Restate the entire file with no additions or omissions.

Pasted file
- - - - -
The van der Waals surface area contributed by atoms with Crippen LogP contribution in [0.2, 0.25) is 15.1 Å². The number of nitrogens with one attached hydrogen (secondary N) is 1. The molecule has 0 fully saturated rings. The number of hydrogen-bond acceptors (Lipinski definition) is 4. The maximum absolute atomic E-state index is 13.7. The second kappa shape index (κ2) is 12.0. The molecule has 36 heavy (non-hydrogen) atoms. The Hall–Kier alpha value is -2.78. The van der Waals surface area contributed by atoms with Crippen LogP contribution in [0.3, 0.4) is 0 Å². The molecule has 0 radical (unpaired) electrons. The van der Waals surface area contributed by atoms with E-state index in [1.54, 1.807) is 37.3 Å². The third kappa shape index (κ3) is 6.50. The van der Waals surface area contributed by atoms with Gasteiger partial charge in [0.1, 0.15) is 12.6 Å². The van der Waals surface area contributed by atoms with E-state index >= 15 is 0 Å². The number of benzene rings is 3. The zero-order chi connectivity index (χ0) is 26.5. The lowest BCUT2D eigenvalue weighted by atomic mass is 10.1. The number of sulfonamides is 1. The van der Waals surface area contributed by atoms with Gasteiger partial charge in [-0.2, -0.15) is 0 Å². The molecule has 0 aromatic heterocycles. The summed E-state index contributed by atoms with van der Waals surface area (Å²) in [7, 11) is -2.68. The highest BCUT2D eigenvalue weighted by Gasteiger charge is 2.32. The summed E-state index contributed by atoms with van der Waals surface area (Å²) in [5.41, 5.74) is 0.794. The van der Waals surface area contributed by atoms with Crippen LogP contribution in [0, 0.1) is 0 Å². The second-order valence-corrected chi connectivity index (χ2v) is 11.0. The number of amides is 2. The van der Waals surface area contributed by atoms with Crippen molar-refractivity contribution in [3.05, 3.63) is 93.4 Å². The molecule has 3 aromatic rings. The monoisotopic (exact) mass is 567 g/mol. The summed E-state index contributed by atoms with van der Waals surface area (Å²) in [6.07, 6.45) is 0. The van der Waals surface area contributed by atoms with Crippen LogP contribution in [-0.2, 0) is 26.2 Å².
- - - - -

The van der Waals surface area contributed by atoms with Crippen LogP contribution in [0.2, 0.25) is 15.1 Å². The number of nitrogens with one attached hydrogen (secondary N) is 1. The molecule has 0 fully saturated rings. The number of hydrogen-bond acceptors (Lipinski definition) is 4. The maximum absolute atomic E-state index is 13.7. The second kappa shape index (κ2) is 12.0. The molecule has 36 heavy (non-hydrogen) atoms. The Hall–Kier alpha value is -2.78. The van der Waals surface area contributed by atoms with Crippen LogP contribution in [0.3, 0.4) is 0 Å². The molecule has 0 radical (unpaired) electrons. The van der Waals surface area contributed by atoms with E-state index in [1.54, 1.807) is 37.3 Å². The third kappa shape index (κ3) is 6.50. The van der Waals surface area contributed by atoms with Gasteiger partial charge in [0.1, 0.15) is 12.6 Å². The van der Waals surface area contributed by atoms with E-state index >= 15 is 0 Å². The number of benzene rings is 3. The zero-order chi connectivity index (χ0) is 26.5. The lowest BCUT2D eigenvalue weighted by atomic mass is 10.1. The number of sulfonamides is 1. The van der Waals surface area contributed by atoms with Gasteiger partial charge in [-0.2, -0.15) is 0 Å². The molecule has 0 aromatic heterocycles. The summed E-state index contributed by atoms with van der Waals surface area (Å²) in [7, 11) is -2.68. The highest BCUT2D eigenvalue weighted by Gasteiger charge is 2.32. The summed E-state index contributed by atoms with van der Waals surface area (Å²) in [5.41, 5.74) is 0.794. The van der Waals surface area contributed by atoms with Crippen LogP contribution in [0, 0.1) is 0 Å². The second-order valence-corrected chi connectivity index (χ2v) is 11.0. The number of amides is 2. The van der Waals surface area contributed by atoms with Crippen molar-refractivity contribution in [3.05, 3.63) is 93.4 Å². The molecule has 3 aromatic rings. The monoisotopic (exact) mass is 567 g/mol. The summed E-state index contributed by atoms with van der Waals surface area (Å²) in [6.07, 6.45) is 0. The van der Waals surface area contributed by atoms with Crippen LogP contribution in [-0.2, 0) is 26.2 Å².